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Thursday, June 09, 2005

Turtle Patrol

Sarabelle and Gracie accompanied our neighborhood homeschool friends this morning as the friends and their mother performed their weekly scheduled Turtle Patrol walk.

Every Thursday and Friday during sea turtle nesting season, May - October, this family, as part of an organized effort of volunteers all along the Southwest Florida coast, walks a stretch of beach observing, recording, and marking new loggerhead nests. As the season goes on, they dig up nests after hatchlings have emerged, count egg shells, catalog remaining hatchlings and eggs, and nests destroyed by predators or nests washed away in storms. They've been patrolling more than ten years.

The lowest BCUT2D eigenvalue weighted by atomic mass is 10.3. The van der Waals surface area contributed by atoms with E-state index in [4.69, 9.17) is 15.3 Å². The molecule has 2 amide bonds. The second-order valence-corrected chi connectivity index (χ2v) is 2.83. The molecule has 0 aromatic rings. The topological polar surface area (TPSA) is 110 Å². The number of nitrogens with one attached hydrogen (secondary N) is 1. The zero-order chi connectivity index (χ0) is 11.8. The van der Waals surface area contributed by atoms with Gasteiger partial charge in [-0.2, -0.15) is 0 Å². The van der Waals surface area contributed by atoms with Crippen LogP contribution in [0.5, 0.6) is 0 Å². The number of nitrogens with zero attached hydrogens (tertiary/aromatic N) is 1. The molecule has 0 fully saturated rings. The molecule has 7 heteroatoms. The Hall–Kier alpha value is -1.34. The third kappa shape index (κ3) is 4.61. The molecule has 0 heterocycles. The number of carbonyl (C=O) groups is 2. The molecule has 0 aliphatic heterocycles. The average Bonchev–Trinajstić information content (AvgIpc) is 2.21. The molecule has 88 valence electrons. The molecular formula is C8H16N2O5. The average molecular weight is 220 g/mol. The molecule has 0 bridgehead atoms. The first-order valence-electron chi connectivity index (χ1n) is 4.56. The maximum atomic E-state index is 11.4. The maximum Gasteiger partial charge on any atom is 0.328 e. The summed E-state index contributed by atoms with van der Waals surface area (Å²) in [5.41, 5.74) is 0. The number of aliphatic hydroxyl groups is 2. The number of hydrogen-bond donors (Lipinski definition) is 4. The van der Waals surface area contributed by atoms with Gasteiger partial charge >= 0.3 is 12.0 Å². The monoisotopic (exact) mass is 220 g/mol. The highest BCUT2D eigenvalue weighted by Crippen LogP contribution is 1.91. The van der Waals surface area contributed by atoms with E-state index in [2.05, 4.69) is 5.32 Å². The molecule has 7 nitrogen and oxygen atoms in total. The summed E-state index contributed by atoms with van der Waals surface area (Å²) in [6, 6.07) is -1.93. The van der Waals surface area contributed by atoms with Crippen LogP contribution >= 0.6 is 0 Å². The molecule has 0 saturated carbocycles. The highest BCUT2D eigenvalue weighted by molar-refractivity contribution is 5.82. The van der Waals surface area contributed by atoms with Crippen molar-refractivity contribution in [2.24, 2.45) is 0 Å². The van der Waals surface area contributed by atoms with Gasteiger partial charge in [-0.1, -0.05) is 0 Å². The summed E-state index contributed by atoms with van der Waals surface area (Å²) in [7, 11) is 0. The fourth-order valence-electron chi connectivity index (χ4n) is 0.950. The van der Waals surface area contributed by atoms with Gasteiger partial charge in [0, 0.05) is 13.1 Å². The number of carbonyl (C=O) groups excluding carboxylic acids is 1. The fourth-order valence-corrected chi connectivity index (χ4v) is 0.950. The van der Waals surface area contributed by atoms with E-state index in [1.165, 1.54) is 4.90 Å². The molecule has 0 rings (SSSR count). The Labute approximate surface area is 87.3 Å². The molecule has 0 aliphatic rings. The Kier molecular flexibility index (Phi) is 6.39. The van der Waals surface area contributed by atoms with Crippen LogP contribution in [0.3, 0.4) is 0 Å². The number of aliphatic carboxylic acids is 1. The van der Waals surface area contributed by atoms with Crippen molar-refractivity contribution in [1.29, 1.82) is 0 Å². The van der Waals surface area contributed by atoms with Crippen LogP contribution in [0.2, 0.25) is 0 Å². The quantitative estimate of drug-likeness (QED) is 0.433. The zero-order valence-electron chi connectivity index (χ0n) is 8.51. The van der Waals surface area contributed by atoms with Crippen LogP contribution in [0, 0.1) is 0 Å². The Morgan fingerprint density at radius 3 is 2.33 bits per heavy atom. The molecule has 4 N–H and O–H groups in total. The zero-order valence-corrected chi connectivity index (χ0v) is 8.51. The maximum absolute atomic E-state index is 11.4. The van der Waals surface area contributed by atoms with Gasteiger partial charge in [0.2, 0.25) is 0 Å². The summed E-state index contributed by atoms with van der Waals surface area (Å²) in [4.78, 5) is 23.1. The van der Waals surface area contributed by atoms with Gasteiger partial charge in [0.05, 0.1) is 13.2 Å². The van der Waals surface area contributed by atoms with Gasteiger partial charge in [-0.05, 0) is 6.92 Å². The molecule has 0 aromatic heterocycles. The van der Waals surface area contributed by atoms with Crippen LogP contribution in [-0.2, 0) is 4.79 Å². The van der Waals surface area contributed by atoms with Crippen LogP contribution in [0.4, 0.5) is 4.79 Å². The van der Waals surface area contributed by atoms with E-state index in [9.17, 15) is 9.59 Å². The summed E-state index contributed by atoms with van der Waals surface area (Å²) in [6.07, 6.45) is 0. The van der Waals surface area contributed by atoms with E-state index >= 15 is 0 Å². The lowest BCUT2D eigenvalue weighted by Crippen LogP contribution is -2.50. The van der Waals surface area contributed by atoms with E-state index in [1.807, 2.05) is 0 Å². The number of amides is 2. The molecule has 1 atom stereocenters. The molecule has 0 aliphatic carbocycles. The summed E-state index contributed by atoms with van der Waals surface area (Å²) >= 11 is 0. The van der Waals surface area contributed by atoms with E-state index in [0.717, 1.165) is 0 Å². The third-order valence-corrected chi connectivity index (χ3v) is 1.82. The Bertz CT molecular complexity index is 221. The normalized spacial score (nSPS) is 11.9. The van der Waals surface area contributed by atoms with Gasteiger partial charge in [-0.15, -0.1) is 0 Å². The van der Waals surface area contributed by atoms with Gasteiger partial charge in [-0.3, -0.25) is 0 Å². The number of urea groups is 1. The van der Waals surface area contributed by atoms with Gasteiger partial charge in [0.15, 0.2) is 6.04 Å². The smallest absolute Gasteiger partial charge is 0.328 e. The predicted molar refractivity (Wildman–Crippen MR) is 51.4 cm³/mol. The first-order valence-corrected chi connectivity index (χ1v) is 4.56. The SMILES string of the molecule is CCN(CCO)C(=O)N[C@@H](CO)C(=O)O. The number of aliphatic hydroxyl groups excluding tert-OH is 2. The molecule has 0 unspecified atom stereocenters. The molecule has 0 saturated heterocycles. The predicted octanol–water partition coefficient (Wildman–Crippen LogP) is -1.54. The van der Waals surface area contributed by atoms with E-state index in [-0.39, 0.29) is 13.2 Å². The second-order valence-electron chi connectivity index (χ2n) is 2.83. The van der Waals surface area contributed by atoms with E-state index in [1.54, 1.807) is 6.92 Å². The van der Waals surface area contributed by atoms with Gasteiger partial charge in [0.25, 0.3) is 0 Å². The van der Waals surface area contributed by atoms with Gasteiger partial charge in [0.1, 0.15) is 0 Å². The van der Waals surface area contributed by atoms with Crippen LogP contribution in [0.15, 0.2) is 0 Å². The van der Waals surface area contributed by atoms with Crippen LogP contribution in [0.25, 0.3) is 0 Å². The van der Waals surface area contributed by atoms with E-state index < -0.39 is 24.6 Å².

The girls were thrilled to document six sites: four definite nests, one questionable nest, and one false crawl. What's a 'false crawl' you wonder? Imagine a poor mama turtle crawling up to the beach, loaded with eggs, dragging herself all the way up above the high tide line to dry land, ready to burst, and then deciding that, in the words of Miss Clavell, "Something is not quite right," and then having to haul her heavy, egg-filled fanny way back to the water to do it all over again. That's got to be a little uncomfortable and a lot exhausting, don't you think?

They measured the distance from where the tracks first appeared on shore, to the nesting site, and then used triangulation to position the nest. S and G have been invited back on the 24th, when, if temperature conditions are favorable, the first nest of the season is due.

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